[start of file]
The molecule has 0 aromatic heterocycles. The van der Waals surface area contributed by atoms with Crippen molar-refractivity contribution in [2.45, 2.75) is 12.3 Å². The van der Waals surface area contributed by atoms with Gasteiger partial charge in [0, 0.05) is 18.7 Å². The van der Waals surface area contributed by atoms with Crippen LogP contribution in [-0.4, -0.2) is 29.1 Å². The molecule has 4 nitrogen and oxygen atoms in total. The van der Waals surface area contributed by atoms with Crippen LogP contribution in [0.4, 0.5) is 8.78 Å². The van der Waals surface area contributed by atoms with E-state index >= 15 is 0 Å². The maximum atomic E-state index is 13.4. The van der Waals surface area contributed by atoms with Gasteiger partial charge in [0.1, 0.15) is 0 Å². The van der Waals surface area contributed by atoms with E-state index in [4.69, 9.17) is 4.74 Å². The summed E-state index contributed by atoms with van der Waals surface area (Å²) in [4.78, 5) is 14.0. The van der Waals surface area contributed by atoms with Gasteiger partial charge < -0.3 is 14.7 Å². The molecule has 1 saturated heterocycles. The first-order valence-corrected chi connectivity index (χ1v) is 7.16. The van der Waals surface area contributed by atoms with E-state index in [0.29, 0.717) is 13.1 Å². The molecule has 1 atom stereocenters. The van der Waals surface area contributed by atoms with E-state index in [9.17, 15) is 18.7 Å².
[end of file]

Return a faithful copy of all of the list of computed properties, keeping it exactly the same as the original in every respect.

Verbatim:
The molecule has 0 aromatic heterocycles. The van der Waals surface area contributed by atoms with Crippen molar-refractivity contribution in [2.45, 2.75) is 12.3 Å². The van der Waals surface area contributed by atoms with Gasteiger partial charge in [0, 0.05) is 18.7 Å². The van der Waals surface area contributed by atoms with Crippen LogP contribution in [-0.4, -0.2) is 29.1 Å². The molecule has 4 nitrogen and oxygen atoms in total. The van der Waals surface area contributed by atoms with Crippen LogP contribution in [0.4, 0.5) is 8.78 Å². The van der Waals surface area contributed by atoms with E-state index >= 15 is 0 Å². The maximum atomic E-state index is 13.4. The van der Waals surface area contributed by atoms with Gasteiger partial charge in [0.1, 0.15) is 0 Å². The van der Waals surface area contributed by atoms with E-state index in [4.69, 9.17) is 4.74 Å². The summed E-state index contributed by atoms with van der Waals surface area (Å²) in [4.78, 5) is 14.0. The van der Waals surface area contributed by atoms with Gasteiger partial charge < -0.3 is 14.7 Å². The molecule has 1 saturated heterocycles. The first-order valence-corrected chi connectivity index (χ1v) is 7.16. The van der Waals surface area contributed by atoms with E-state index in [0.29, 0.717) is 13.1 Å². The molecule has 1 atom stereocenters. The van der Waals surface area contributed by atoms with E-state index in [9.17, 15) is 18.7 Å².